Monday 9 February 2015

SRCs: What’s so good about them?

The Cystic Fibrosis Trust has just announced it's two newest Strategic Research Centres. Senior Research Manager, Dr Anoushka de Almeida-Carragher explains why they're so great!

Our Strategic Research Centre (SRC) programme is one of the main initiatives which have come about following the launch of our Research Strategy,
'Investing in Research to Change Lives', a couple of years ago. SRCs are virtual centres of excellence made up of a unique consortia of scientists in the UK and overseas, using their wide knowledge and expertise to crack serious problems in cystic fibrosis (CF). SRCs also bring together established academics from different disciplines like chemistry and neuroscience; this much-needed extra set of skills, into CF research, is of profound importance. Not only do SRCs give the opportunity to partner up with pharmaceutical companies, thereby facilitating translating bench science to bedside clinical practice, but they also inspire the next generation of bright, young scientists to focus their research in CF, thus paving the way to a future of global research excellence in CF.

We have recently awarded two world class SRC programmes. Dr David Sheppard at Bristol University will be leading one of them. His multidisciplinary team is made up of renowned scientists from the UK, France and The Netherlands. The team will perform an innovative series of basic science studies which will provide an in-depth understanding of what is going wrong in the cells of CF patients. Specifically, his research aims to promote the development of new drugs to treat the most common cause of CF called F508del.  CF is caused by defects in the protein CFTR that forms a gated pathway for chloride, one part of salt, to cross cell borders lining ducts and tubes throughout the body.  The F508del defect prevents CFTR assembling correctly within the cell.  As a result, few CFTR proteins reach the cell border.  Those that do are fragile; they do not transport chloride properly and they quickly fall apart, losing altogether the ability to do useful work.  The team will investigate the structure of CFTR and learn how it is affected by the F508del defect.  Aided by this knowledge, they will then go on to search for chemicals that repair all the faults in CFTR caused by the F508del defect, so that CFTR is correctly made and delivered to the cell border to form a stable gated pathway for chloride movement.  Thus, the results will inform the development of new drug therapies to benefit the majority of people living with CF.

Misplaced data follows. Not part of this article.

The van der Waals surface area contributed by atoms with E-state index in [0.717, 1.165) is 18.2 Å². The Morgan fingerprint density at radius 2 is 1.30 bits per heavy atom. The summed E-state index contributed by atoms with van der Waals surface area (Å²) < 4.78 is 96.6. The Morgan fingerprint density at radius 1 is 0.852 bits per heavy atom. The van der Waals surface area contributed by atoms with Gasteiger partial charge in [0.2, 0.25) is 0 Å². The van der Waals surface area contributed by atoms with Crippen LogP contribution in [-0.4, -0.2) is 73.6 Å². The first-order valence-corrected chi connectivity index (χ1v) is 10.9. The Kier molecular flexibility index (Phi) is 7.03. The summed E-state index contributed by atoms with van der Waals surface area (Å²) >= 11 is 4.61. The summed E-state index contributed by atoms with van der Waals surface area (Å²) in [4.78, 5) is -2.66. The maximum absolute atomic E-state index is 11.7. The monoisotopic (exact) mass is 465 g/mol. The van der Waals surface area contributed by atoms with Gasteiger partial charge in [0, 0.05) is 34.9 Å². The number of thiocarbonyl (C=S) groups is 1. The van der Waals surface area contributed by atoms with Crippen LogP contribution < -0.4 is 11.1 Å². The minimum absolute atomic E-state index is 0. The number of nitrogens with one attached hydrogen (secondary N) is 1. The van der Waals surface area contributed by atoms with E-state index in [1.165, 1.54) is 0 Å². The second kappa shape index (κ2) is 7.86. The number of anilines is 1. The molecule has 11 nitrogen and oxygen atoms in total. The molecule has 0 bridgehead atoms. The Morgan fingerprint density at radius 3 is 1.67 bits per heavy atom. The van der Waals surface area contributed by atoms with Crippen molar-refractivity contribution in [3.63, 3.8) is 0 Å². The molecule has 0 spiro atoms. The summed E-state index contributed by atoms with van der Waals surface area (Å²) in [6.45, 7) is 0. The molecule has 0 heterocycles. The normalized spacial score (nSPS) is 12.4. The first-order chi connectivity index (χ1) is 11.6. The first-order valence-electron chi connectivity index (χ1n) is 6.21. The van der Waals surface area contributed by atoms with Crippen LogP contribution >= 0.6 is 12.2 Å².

The second SRC will be led by Prof Di Bilton and her colleagues at Imperial College, London (The Royal Brompton Hospital). Her research team is made up of respiratory medicine experts, epidemiologists, medical statisticians and health economists, widely spread throughout the UK and in Canada. The project will enhance the use of the UK CF Registry data (containing information for over 99% of the UK CF population) so that better use of the information can be made to help answer important CF-related questions. When the data is analysed by cutting edge techniques, the team will be able to identify therapies and make recommendations regarding best use of therapies at critical stages and planning of care, for the increasing adult CF population.

Later this week, we will be inviting researchers to apply for a SRC grant, for the next round. This is a great opportunity for world class research academics in CF research, and other related disciplines, to ‘bang heads’ and work together to answer the critical questions we face in the field of CF, today

Find out more about our existing SRCs at

1 comment:

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